Another type of site that doesn’t explain concepts directly, but explains implicitly through their own format is BloggingHeads.tv. Instead of explaining an issue to you, they let you compare and contrast through hearing two leaders in their field debate one another. Again, (there are) some common themes: they take leaders in their field who have some star power, but instead of getting one, you have two or three.
The BloggingHeads format is not different from ways we know help people learn new languages – you use parallel corpora. Instead of explaining grammar directly to people, you just show them example sentences in two columns – one column in the foreign language, and the other column with the phrases in your native language. Through comparing and contrasting examples, you often get a deeper understanding. It’s classic “show, don’t tell.”
What about from a multimedia standpoint? What tools or technologies are being used in the best explainers?
I don’t have a specific answer, because it’s topic-dependent. I think it’s important to know when to use multimedia, and when to not use it. I read a paper recently on the effectiveness of teachers using visual animated explainers like the BBC examples I mentioned, versus using static graphics.
It turned out that while students might enjoy the animated ones more, these often lead to worse retention and comprehension. In an example of explaining how neurotransmitters flow in the brain, they tested one group with an animated explainer showing how the chemicals flowed from one area to the other, and showed another group of students static images of multiple states of the process, and the kids remembered the static ones better.
The argument was that static media causes a student to have to work harder in their own mind to visualize how things transition from State 1 to State 2, versus having it shown to them by an animation. Animations create more passive engagement with media, while visualizing the transitions yourself created active engagement. The animation is “easier” to understand and fun to look at, but you don’t comprehend or remember as well long-term.
I think this is an example of a nuance in multimedia journalism. We can get excited by the whiz-bang of animated BBC data visualizations and guides, but sometimes they really aren’t better than more primitive storytelling using images, text or sound.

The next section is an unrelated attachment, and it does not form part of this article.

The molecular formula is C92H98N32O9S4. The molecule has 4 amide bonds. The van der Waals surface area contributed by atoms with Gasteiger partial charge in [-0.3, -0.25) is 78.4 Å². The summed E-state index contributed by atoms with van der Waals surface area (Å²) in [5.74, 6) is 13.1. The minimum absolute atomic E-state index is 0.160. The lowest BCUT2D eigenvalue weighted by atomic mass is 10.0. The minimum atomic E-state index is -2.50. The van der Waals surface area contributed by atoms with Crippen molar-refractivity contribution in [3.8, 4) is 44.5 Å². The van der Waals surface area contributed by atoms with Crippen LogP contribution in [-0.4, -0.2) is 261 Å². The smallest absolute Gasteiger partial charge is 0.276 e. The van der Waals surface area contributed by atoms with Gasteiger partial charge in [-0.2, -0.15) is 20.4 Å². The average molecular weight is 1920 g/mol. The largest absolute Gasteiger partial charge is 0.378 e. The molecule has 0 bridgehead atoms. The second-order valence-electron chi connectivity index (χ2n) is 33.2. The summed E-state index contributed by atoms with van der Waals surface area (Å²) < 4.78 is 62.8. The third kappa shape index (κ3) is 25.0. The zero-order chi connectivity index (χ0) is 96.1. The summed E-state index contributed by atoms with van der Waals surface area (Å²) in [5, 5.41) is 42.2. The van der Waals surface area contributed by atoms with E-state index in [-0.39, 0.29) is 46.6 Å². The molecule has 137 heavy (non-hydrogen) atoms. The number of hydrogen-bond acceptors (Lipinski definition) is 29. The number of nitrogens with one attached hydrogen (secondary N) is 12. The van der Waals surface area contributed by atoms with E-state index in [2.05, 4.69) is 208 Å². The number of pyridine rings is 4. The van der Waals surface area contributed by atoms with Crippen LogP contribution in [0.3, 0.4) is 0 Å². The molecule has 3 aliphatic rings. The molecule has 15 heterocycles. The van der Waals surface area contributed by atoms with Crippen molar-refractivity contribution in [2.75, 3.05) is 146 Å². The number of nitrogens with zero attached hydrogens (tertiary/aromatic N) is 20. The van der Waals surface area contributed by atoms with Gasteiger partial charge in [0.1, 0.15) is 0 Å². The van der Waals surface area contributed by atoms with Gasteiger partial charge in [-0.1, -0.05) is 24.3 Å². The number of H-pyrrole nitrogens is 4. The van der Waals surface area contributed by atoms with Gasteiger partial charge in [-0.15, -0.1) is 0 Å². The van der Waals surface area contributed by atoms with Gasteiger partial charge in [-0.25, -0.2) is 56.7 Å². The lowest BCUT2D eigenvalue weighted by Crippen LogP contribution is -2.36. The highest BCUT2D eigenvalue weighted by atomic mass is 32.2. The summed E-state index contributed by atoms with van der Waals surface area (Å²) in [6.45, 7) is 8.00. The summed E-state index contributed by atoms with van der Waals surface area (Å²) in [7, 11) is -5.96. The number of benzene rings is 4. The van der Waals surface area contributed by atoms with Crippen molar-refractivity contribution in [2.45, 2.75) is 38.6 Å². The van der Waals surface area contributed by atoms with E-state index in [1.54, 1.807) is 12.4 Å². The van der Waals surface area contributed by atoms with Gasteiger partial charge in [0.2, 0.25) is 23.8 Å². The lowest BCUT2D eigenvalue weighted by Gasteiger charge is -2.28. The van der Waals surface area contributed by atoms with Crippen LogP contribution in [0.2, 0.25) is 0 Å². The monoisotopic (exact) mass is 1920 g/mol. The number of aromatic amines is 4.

In “Context: The Future of the Web,” you talk about how we must provide content in a scalable way. How do we make explainers scalable and repeatable while still making them unique and interesting?
That’s a great question, obviously that’s really hard. It’s like saying, “How do you templatize art and make it scalable and repeatable?” And even if you do succeed, you almost always lose that magical quality of a single great work. It’s like the disappointment of seeing a great local restaurant turn into a chain.
Right. You can’t make a template for the song NPR used in “Giant Pool of Money.”
OK, I think about it like this: instead of the explainers themselves between created off a factory line of templates, I still think it’s all about people painstakingly doing the best work to explain a topic to someone else. It’s still about the art of doing that well.
BUT, when it is done well, no one should have to do that work all over again. Meaning, if you did a great job of explaining the difference in size between the South Korean military power and the North Korean military power, then I should be able to reuse that work for all time. I shouldn’t have to create that explainer again.
And I think that’s where technologies (like Apture) can help, in identifying latent needs where people are looking for more information, and then helping to automatically remember which explainers were most successful so they can be reused for all time.
Interview by David Holmes
Learn More About Tristan and Apture: